Another area we see ripe for disruption and growth in the esports betting market is in-play wagering. This is a particularly immature aspect of esports betting as the data value chain has largely not been as structured as in football or tennis, for example, but we see significant opportunities to deliver a fast, automated and friction-free live betting experience for esports bettors. We believe whoever can combine risk, trading and algorithmic expertise from traditional sports with esports data management expertise will be in a strong position to do just that.

These are still early days in the evolution of esports betting. However, as the market continues to grow, the future looks incredibly bright for esports, and it will no doubt become an increasingly vital component of the wider sportsbook offering going forward.

Erik Lögdberg joined Unibet in 2005, quickly becoming head of live betting, with responsibilities including operations and product development. This period coincided with the growth in live betting and the formation of Kambi. Erik is now COO of Kambi and leads on product and operational matters.


Amir Mirzaee, COO, Bayes Esports

We get this question a lot and the only thing to say is that without a doubt, the trajectory is unchanged and still unparalleled across all sports. Before, during and after the pandemic, growth has been stable between 50-100% year-on-year by any meaningful metric. With this growth comes key findings and developments that reveal a bright future for esports, specifically in the betting realm.

Thanks to deep insights gained from transaction-level details of our clients, we’ve seen a phenomenon where the number of betting transactions has slightly decreased, but transaction value per ticket has shot up, setting total turnover far above last year’s. That is to say that, while the pandemic has seen lots of hobby punters give it a go with esports and subsequently move on, total turnover is showing stable growth via an ever-expanding fan base. This is in line with the trends we were seeing even before the pandemic.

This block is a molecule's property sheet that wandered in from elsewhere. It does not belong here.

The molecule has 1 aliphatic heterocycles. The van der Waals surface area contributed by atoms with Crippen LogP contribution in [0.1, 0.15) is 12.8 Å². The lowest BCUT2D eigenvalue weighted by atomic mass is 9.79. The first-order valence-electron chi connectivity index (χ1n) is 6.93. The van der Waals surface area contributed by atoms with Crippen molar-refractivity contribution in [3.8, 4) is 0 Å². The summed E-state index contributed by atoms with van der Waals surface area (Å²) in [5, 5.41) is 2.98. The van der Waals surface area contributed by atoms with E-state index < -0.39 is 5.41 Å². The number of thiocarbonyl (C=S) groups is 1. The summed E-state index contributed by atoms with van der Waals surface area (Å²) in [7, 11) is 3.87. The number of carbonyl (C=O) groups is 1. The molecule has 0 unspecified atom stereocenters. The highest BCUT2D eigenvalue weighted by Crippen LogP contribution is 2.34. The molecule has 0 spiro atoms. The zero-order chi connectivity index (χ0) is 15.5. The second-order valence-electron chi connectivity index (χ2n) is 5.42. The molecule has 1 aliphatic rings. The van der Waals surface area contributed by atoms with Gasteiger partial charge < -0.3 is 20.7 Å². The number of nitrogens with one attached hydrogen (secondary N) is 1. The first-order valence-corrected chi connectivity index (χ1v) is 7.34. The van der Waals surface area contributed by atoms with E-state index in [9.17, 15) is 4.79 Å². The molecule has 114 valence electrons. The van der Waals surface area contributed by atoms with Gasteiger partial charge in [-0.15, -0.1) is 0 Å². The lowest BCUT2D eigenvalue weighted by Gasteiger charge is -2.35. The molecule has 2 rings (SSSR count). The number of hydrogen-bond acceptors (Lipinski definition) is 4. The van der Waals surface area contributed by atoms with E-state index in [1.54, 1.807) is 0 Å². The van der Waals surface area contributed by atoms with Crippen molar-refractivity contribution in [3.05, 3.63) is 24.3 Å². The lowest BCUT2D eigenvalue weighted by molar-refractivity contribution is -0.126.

We are also seeing that new stars in betting aren’t born overnight. There are quite a number of solid titles that have had good traction on the player side, like Mortal Kombat, Rocket League or Fortnite, but player interest isn’t the only factor in determining whether or not a title is suitable or preferred for betting. What sets the “Big 3” game titles apart – that is CS:GO, DOTA 2, and League of Legends– is that these titles grew consistently and built massive followings over the course of the last two decades. Their game mechanics are well understood and are constantly refined (unlike EA’s sports titles, which only see substantial changes in game mechanics annually). It is also the case that the teams who play these titles are continuously delivering matches packed with displays of high-quality performance, and these matches offer a good balance of predictability vs. turnaround-and-upset moments.